Kaspersky, a cybersecurity lab, is raising the alarm over renewed phishing tactics by the BlueNoroff group. The hackers are sponsored by North Korea which is financially motivated to profit from its cyber-attacks against financial firms, including crypto entities.
BlueNoroff has created over 70 fake domains that imitate venture capital firms and banks. Most of the imposters presented themselves as well-known Japanese companies. Still, some claimed to be from the United States and Vietnam.
The BlueNoroff group often injects malware through word documents and shortcut files. Their latest malware can evade the Mark-of-the-Web (MOTW) flag.
The Kaspersky report revealed the BlueNoroff group is experimenting with new kinds of files and other malware distribution methods.
Once installed, its malware bypasses Windows’ MOTW security warnings about downloading content. After that, the virus intercepts large cryptocurrency transfers, changing the recipient’s wallet address and increasing the transfer amount to the maximum limit, draining the account in a single transaction.
Seongsu Park, a Kaspersky researcher, noted the spike in cyber attacks going into 2023. Park stressed the need for businesses to be more secure than ever as new malicious campaigns emerge.
North Korean hackers’ pressure on security
The North Korean threat actor first hit a Bangladeshi central bank in 2016 and has been on the radar of the United States cyber security services of countries.
The United States Federal Bureau of Investigation (FBI), in conjunction with the Cybersecurity and Infrastructure Security Agency (CISA), advised all American-based cryptocurrency companies to beef up their security architecture against potential attackers from North Korean hackers.
A Group-IB ber security report recently revealed that since 2017 over $882 million has been stolen from crypto exchanges by the state-sponsored Lazarus group.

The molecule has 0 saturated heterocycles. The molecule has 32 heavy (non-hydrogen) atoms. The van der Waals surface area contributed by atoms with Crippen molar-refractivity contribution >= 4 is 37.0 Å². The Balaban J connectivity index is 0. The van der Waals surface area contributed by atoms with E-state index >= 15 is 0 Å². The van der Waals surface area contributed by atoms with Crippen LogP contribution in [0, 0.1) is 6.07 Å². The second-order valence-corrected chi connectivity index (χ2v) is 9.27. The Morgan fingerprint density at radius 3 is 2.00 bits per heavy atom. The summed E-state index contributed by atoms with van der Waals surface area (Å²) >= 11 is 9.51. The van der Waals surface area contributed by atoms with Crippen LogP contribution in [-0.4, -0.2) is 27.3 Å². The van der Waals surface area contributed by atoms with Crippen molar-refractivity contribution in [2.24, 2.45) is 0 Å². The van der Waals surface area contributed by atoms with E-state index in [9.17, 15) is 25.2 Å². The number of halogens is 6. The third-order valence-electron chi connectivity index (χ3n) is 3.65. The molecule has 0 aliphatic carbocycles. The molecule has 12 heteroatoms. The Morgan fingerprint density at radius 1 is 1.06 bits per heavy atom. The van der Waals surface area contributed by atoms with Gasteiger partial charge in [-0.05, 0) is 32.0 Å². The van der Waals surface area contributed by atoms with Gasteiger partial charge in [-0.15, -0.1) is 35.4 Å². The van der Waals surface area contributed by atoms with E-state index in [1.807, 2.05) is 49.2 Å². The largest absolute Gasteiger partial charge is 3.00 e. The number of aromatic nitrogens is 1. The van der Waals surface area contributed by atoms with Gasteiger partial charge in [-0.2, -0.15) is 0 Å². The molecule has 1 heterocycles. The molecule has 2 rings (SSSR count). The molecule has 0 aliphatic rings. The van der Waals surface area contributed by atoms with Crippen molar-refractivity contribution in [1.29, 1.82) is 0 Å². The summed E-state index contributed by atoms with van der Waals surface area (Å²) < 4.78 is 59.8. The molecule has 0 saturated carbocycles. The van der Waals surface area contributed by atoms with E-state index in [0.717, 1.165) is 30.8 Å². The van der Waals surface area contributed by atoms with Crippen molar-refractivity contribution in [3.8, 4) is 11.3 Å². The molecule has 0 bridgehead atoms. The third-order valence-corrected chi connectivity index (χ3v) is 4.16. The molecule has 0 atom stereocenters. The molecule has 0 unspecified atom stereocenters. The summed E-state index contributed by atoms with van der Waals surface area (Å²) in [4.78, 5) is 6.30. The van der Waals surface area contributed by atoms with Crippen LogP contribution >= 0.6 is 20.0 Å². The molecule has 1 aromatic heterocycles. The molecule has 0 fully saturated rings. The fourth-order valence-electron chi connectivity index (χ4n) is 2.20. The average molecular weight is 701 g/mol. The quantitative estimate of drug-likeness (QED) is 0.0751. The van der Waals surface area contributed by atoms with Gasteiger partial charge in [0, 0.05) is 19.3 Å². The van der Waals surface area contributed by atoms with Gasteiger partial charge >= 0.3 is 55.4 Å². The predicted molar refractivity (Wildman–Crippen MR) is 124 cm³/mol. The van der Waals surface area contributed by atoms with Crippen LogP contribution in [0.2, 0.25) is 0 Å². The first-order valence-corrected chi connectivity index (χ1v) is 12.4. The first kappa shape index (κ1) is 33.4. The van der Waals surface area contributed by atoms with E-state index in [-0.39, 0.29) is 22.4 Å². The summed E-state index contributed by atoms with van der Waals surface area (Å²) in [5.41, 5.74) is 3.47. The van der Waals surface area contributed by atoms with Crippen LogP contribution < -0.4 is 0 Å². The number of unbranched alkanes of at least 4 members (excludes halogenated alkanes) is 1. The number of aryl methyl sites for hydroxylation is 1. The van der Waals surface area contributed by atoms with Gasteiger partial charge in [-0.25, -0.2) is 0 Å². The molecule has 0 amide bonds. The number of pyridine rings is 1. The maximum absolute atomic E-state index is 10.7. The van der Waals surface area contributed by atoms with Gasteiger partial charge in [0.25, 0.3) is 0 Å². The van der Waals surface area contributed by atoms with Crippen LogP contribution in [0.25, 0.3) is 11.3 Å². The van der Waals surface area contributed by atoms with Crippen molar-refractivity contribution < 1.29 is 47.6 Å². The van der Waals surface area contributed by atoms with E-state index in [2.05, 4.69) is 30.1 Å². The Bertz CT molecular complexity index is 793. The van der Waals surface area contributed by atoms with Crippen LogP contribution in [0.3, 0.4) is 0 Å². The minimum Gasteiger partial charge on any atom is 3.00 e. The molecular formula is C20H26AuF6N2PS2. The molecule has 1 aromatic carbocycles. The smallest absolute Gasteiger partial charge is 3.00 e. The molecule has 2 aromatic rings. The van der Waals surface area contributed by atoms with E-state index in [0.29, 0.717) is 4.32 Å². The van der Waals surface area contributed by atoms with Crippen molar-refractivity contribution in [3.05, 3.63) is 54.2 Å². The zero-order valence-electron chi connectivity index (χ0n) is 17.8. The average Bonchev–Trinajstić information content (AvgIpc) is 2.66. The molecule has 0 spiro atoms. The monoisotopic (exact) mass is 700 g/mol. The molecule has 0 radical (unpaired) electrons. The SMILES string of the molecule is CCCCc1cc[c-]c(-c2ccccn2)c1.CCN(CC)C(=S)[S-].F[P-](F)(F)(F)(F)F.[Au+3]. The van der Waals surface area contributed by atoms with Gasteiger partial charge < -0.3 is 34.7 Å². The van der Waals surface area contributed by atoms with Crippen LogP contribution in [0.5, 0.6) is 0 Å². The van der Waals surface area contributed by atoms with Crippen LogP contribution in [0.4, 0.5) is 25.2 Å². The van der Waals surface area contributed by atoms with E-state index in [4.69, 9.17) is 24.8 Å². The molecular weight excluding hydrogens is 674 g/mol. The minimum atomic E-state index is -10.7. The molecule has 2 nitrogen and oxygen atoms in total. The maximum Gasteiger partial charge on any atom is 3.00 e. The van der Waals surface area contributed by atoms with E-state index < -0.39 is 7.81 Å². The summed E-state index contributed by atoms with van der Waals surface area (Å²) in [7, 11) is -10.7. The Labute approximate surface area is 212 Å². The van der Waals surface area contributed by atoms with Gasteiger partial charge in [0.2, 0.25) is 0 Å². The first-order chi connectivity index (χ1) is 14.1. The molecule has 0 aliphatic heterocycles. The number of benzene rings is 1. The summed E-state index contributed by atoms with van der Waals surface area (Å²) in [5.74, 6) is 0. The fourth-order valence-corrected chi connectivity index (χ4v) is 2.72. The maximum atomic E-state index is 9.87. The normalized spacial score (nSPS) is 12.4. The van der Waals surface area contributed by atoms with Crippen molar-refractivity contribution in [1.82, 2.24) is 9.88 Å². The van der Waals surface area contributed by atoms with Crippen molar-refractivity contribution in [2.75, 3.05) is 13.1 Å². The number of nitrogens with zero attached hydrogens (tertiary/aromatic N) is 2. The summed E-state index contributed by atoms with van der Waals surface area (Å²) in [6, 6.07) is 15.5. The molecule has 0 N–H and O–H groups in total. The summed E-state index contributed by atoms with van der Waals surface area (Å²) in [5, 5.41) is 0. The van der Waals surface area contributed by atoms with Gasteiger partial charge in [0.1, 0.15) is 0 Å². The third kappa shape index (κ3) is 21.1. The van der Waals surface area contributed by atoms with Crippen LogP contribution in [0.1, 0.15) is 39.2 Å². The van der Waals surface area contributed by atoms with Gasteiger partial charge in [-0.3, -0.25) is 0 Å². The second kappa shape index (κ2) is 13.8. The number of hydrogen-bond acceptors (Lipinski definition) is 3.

The group is allegedly responsible for the $600 million Ronin Bridge exploit in March and was recently spotted to be using over 500 domains to attempt the theft of non-fungible tokens (NFT).
Unfortunately, crypto exchanges are not the only casualties of these Korean hackers. The Group-IB report also revealed that over 10% of funds from initial offering (ICOs) campaigns had been stolen since 2017.
Part of a larger operation?
Room 39, is a secretive organization within the North Korean government that is responsible for generating foreign currency from illegal sources for the country. There is evidence that it is involved in a number of illegal activities, including counterfeiting and drug trafficking, as well as other illicit ventures such as arms sales and hacking.
North Korean defectors say that it is operated from a building in the capital city of Pyongyang, and is said to be headed by members of the Kim family, who have held power in North Korea for three generations.
The exact nature and scope of Room 39’s activities are shrouded in mystery, as it operates in secret due to the illegal nature of the operations. It is likely a key source of funding for the North Korean dictatorship, and is thought to be responsible for generating hundreds of millions of dollars in dark money every year.
The organization is believed to have extensive international connections, and may export slave labor to European nations to take advantage of the higher labor costs in the EU, compared to East Asia.
North Korea has long been under US-led sanctions, which puts pressure on its access to foreign exchange reserves. By dealing with illegal, cash-based businesses, the nation is able to access liquid funds, which may be why North Korean hackers are looking for more crypto at the moment.
Another hustle for North Korea
It is impossible to know if Room 39 is behind the ongoing hacks, but North Korea is known for shady dealings that raise liquid assets. Another long standing illicit business for North Korea is the manufacture and export of methamphetamine, which a defector from the nation claims was done under the direct orders of Kim Jong-il.
The meth is used extensively by the local population. By some estimates, as much as half of North Korea’s population uses the drug, which is also exported in large amounts. Neighboring countries like China are prime export markets, but other nations like the USA have intercepted North Korean meth shipments.
Much like the crypto hacks, illegal businesses like meth production likely enjoy North Korean state sponsorship, which makes it likely that they will continue unimpeded.